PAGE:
This a series delving into the passion and flair that makes the Copa América a worthy tournament of the sport we love. We hope through the succession of these articles you find joy in the tillage of the tournament and discover what makes soccer, fútbol.
Please consider reading the series in order, it’ll make the journey flow better. But don’t worry, each individual piece will make sense on its own too. It’s your choice. This is No. 7.
If you haven’t read the first article of the series, you can do so here.
It’s a shame you know? It really is.
Forget about all the circumstances. Just think. One more victory and we’re in the finals of the Copa América as the host nation. Specifically, the first nation to ever host the tournament outside of South America.
Maybe at home, with the Outlaws at full voice, then maybe we could resurrect the alma of the 1994 USMNT World Cup squad?
I know. Getting through Argentina would be difficult enough. Impossible even.
But with the right field players, we could frustrate, win the 50/50 ball, and be physical, disruptive, and volatile? Maybe we could start to shape some identity as a brand of soccer.
The USMNT can be a relentless mold of Atlético Madrid. Embrace the philosophy of constant pressure off the ball.
Combine that with the volatile and incredibly direct attack of BvB.
The athleticism is there. Just look at Yedlin’s pace on Fifa 16. 93 for pace, acceleration, and sprint speed. Fifa ratings are debatable, but it helps put things into perspective.
Haste is everywhere on the squad with Wood, Johnson, Nagbe, Pulisic, and Zardes all impressing.
Nagbe has been causing a riot up in the Pacific Northwest. Nagbe’s expanding box-to-box midfield abilities percolate through the pitch at Providence Park. He can link the defense and offensive halves of a team seamlessly.
If Bobby Wood’s last minute heroics had ever earned him a regular run in the USMNT starting XI, he might have developed a more decisive mind when participating in the attacking third of the pitch. He could have been a lighting quick ‘give and go’ kind of guy. He’s already shown his ability to score when he’s given half a chance.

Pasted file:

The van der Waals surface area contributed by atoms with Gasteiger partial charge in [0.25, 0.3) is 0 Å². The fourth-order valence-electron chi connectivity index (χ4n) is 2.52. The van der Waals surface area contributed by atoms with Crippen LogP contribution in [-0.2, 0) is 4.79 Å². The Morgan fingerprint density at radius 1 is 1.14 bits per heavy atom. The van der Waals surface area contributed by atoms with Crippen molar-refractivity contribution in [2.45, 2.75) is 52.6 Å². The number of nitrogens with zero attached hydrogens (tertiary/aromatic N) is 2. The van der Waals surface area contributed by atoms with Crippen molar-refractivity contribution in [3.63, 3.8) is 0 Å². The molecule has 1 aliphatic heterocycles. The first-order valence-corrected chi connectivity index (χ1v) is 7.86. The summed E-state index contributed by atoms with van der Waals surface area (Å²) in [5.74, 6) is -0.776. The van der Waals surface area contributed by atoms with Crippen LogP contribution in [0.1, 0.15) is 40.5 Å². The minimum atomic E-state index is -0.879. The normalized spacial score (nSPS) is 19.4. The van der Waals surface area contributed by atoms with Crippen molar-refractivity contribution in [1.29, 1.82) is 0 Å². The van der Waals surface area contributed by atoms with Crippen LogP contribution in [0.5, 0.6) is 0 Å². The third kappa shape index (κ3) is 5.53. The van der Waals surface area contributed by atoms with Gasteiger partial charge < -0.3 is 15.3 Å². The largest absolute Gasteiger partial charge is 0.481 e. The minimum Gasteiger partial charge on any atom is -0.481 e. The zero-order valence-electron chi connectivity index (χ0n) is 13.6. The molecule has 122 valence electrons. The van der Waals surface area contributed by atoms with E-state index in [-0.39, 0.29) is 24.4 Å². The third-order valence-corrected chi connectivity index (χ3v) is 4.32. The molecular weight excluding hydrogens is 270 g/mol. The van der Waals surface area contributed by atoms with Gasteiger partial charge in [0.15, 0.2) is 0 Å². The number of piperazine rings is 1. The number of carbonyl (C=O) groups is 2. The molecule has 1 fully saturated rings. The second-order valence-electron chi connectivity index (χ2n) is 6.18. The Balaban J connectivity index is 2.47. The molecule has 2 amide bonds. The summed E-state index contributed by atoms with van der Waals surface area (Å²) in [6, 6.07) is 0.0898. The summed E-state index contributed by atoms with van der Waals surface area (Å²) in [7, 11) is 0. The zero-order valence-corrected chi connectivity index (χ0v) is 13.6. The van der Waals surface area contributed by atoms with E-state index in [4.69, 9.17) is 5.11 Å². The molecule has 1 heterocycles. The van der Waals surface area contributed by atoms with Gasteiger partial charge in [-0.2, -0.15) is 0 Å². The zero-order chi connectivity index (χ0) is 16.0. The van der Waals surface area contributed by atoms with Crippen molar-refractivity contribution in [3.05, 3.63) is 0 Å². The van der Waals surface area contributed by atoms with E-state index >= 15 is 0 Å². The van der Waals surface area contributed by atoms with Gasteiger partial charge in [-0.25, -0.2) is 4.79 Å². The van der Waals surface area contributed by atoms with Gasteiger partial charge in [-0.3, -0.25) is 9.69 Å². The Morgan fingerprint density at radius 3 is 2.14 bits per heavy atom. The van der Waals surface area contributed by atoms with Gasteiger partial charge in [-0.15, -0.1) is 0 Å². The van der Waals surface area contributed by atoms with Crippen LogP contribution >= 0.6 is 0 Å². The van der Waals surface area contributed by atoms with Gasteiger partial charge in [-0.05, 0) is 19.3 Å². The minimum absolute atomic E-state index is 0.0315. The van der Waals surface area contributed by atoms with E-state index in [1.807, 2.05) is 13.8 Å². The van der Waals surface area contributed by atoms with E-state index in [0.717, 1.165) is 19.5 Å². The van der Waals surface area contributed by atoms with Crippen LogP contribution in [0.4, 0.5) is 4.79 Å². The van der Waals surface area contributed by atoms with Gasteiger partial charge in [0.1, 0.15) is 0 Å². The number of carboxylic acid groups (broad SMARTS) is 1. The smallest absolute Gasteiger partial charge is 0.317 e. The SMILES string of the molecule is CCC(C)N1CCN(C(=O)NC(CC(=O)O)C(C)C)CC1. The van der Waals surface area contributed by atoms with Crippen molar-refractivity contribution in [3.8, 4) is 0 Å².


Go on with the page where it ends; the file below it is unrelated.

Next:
We played so many friendly matches leading up to the tournament, but we still managed not to have our back four figured out.
For the last few years, we could have even resorted to having Yedlin, Besler, Orozco, Chandler, Johnson and Gonzalez play in random positions across the back four until something worked out. It would have figured itself out sooner than the methods we’ve been trying for the last few years.
Gonzalez wasn’t on the roster, which just further perpetuates confusion. Players take time to develop to the next level. Gonzalez had the opportunity to do so after coming off an ideal start to his move to Liga MX by winning a Clausura title.
That kind of development is invaluable.
Guzan did admirable in the tournament. He never seems to have the right men in front of him for country, or club.
No way any keeper on the planet was saving Messi’s 55th international goal to put Argentina up 2-0 on a free kick, but his hesitation on the first goal put him in no man’s land. He can still have moments of indecisiveness after all these years.
Tim Howard may not have had the best season at Everton, but neither did Guzan. Aston Villa must have had the most goals against in the Premier League.
Howard has other favorable factors besides unreal technical goalkeeping abilities. Howard is a leader. Every time the camera zooms in on him, he’s howling at one of his defenders, not asking, but telling players where to defend and what areas of space to cover.
That type of leadership was missing the entire tournament for the USMNT. It’s unfair to ask a player such as Bradley to fill those shoes. The mentality isn’t there.
Yes, the USMNT made it to the semi-finals and that fact would not have been believable a few weeks ago. They have the chance to earn bronze at the tournament. That’s something to be proud of. Argentina is unworldly.
FIFA does rank Argentina as #1 in the world after all.
The glaring mistake vs. Argentina was the tactics. The USMNT wasn’t even given the opportunity to have a fighting chance.
Throughout the process, I was hoping Jurgen would give an opportunity for Nagbe and Pulisic to come into the side.
Imagine an attacking half of Nagbe and Jones. Jones, a complete enforcer, and Nagbe, doubling the effort but providing an outlet as well.
Drop Dempsey and play him as CAM or enganche type role. He has the speed still in the first three steps (the most important), and he can dictate the game from a back seat role. His creativity gets wasted when he’s the most forward player on the pitch.
Pulisic would be questioning defenders on the left side and Zardes running by them on the right.
Pulisic was the only player last night that took the game to Argentina while everyone else paid far too much respect to the opposition.
Was it difficult to fathom that our midfield would be overrun using Beckerman? The audacity not to slot in Nagbe from the opening whistle is alarming. Even with Jones ruled out for the game, there’s still a belief in the coaching camp that players on the bench for the USMNT are better than Nagbe?
That kind of mentality is just hindering the progression of the USMNT. The US didn’t play well in any of their games before this. Yes, they topped the group of death and made it to the semi-finals, but did you ever watch one of their matches and think, “we look dominant out there.”
Their identity is non-existent. After all these years Jurgen has been unable to implement any sort of playing style that embodies the Americans.
Heck, he can’t even make his players give him 100% on the pitch.
For all the deficiencies in Arena and Bradley tenure, at least they provided a team with some fight.